I don’t devote much mental energy to the nutritional challenges posed by SHTF (Sh!t Hits the Fan) and TEOTWAWKI (The End of the World As We Know It) scenarios; I’m too busy trying to keep the house stocked with chocolate chip waffles and Doritos. But if you think about it—and lots of people spend lots of time doing so—most Mad Max-wary OFWGs (Old Fat White Guys) reckon if worst comes to worst (WCTW) they’ll feed the fam by hunting. Maybe not . . .
When I bring up survival or preparedness to my friends, family, or co-workers, most just scoff and say things like “Well, I can keep food on my table by hunting.” Apparently, they think that they are the only ones with this idea, and that they will be in the woods alone to have their fill at nature’s table.
What they fail to understand is that others will be doing the same thing. They are right for the first few days of a disaster, when most people are not running out of food yet.
M.D. Creekmore at survivalistblog.net has a point. I’m not sure it’s particularly important, now, but it makes sense. So, what to do? First, scare me some more. I need a wake-up call. (The coffee hasn’t kicked-in yet.)
If the disaster lasts longer than a couple of weeks, all but the true survivalist will be out of food. Once their meager supplies of food are consumed or spoiled, the village will empty into the surrounding countryside. Deer, squirrels, rabbits, and other choice game will be hunted out within a few weeks. Hungry people will start turning to the less desirable table fare such as raccoons, possums, and rodents. This happened during the Great Depression in my home state of Tennessee . . .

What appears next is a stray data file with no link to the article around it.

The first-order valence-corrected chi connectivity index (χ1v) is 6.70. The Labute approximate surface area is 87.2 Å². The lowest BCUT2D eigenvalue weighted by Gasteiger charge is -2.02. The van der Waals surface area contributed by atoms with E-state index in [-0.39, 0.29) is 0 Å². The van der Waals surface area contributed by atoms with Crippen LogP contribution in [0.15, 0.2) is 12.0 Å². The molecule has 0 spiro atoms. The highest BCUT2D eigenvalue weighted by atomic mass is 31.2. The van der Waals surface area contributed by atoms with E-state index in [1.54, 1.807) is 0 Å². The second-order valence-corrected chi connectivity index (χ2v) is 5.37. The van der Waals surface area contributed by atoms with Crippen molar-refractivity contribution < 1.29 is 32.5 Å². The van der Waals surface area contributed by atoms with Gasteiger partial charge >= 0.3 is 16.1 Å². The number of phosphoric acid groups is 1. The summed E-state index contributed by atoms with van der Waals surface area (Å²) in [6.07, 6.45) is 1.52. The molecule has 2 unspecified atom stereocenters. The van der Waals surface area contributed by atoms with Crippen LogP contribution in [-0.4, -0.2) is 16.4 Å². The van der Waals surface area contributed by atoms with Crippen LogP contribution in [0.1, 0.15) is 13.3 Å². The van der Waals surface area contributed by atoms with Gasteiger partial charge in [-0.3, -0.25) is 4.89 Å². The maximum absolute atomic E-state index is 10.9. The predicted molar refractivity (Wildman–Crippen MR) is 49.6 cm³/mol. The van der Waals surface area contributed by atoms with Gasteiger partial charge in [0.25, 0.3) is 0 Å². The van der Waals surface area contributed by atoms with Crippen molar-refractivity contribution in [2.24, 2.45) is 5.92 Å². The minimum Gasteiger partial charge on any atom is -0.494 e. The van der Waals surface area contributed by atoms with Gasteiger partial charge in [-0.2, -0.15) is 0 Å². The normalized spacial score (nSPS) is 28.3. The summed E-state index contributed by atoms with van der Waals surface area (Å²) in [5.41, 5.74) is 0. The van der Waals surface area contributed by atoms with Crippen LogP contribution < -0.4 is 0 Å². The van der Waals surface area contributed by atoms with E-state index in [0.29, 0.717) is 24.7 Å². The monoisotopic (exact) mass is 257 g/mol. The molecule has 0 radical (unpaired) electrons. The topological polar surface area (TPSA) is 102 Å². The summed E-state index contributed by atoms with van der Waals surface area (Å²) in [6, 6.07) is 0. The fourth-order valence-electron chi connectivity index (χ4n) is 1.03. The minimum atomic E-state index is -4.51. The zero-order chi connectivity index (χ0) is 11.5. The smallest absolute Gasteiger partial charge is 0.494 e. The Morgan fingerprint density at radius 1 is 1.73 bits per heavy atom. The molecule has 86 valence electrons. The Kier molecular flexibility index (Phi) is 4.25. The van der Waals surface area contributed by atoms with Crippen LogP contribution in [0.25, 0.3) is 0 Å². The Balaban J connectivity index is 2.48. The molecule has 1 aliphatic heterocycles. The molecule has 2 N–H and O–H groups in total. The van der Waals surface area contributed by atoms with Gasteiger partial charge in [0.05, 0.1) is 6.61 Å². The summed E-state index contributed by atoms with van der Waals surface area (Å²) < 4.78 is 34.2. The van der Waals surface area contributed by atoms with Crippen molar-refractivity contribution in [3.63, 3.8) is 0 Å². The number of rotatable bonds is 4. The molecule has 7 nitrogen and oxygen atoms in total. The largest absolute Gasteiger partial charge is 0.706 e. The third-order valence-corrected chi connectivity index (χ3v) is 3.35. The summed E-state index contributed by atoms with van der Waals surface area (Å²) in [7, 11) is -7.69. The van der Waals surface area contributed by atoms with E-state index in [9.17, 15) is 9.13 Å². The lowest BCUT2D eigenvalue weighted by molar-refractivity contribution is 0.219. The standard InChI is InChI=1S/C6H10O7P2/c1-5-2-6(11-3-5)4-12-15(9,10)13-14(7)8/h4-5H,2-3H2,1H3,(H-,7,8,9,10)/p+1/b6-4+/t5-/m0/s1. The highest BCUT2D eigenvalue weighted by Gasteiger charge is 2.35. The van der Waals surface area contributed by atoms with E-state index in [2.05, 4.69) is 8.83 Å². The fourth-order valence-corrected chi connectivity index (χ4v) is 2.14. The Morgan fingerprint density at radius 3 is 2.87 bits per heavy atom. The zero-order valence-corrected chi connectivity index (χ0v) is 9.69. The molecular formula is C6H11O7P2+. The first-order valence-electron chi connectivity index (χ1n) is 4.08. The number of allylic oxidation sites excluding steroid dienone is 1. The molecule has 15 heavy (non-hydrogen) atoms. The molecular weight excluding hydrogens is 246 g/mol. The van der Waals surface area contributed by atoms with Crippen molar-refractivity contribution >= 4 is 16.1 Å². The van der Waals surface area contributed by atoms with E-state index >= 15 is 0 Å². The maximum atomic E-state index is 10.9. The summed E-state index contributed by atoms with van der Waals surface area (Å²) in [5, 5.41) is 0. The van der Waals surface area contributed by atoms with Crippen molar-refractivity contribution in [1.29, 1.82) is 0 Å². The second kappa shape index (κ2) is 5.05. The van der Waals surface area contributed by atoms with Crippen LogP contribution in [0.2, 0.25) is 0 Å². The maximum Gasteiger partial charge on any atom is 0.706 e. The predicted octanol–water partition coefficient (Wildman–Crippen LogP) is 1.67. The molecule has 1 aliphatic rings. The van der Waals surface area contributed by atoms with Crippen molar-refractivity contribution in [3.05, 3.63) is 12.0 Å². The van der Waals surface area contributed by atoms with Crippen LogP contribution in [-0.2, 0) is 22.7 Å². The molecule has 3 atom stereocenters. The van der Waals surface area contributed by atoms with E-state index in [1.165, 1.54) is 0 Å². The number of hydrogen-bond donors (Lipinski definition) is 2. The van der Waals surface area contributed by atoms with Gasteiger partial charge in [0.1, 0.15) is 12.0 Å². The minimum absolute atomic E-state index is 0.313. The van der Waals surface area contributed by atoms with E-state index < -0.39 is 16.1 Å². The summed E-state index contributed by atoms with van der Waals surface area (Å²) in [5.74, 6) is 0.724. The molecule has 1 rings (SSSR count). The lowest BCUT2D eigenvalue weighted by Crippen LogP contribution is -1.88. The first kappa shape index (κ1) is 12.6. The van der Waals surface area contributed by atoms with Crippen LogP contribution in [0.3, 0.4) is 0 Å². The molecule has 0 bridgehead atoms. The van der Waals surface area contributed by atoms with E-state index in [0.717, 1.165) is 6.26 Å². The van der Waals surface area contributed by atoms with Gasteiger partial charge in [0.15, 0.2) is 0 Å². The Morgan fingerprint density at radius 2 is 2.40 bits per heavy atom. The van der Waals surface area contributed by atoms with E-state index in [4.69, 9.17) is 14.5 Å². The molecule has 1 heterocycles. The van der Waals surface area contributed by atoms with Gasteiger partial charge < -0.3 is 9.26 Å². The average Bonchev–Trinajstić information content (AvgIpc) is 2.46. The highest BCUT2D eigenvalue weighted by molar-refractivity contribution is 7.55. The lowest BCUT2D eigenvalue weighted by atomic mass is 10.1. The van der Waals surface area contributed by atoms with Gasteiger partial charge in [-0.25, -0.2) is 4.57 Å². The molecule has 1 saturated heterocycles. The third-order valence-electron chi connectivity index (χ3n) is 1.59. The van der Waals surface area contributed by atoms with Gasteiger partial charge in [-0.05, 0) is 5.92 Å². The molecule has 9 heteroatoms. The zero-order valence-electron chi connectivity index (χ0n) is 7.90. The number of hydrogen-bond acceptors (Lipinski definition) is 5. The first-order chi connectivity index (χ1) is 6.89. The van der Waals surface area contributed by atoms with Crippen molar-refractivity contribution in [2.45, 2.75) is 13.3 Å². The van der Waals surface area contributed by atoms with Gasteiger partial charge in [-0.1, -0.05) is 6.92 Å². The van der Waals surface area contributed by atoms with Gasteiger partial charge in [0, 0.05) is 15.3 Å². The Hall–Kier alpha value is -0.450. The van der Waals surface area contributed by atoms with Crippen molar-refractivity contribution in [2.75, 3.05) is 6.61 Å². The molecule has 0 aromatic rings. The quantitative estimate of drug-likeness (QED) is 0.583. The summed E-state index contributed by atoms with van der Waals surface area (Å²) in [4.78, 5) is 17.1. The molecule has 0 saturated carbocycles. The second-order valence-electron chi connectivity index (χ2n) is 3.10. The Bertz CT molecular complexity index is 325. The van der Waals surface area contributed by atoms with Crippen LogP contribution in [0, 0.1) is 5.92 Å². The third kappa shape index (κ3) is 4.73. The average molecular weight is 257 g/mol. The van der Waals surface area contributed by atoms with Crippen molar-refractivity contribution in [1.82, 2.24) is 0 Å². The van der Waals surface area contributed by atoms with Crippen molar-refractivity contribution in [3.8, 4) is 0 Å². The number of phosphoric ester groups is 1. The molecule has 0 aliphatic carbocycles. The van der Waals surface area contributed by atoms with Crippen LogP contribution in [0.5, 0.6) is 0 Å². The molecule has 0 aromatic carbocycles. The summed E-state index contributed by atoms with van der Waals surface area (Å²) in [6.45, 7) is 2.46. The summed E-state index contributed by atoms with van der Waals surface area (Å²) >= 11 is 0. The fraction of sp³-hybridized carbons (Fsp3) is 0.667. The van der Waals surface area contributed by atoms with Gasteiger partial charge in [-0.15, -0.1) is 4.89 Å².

Even if you own thousands of acres, you won’t be able to keep every poacher off your land, and you can’t protect every wild animal that passes through your land. You can more easily protect livestock, though, because it is generally kept close to the farmstead and will rely on you for care.
I know! I’ll raise livestock! Wait, don’t tell me. I’m f’ed there too . . .
Defending something in your yard is easier than defending something moving unseen through the woods a mile away. Livestock comes with its own set of issues for the survivalist, though. Most people don’t own enough land to have enough livestock to truly provide for them. In today’s modern agriculture, even large farms don’t raise all of their own animal feed. If the feed truck stopped running, would their livestock simply starve to death?
Luckily, Mr. Creekmore has a seven-point plan to cope with the feedstock conundrum and other challenges, available at the link above. It’s all common sense stuff that could save your life. That said, I’d rather buy 20,000 MRE’s, put them in the basement and spend my days plinking looters. Just sayin’ . . .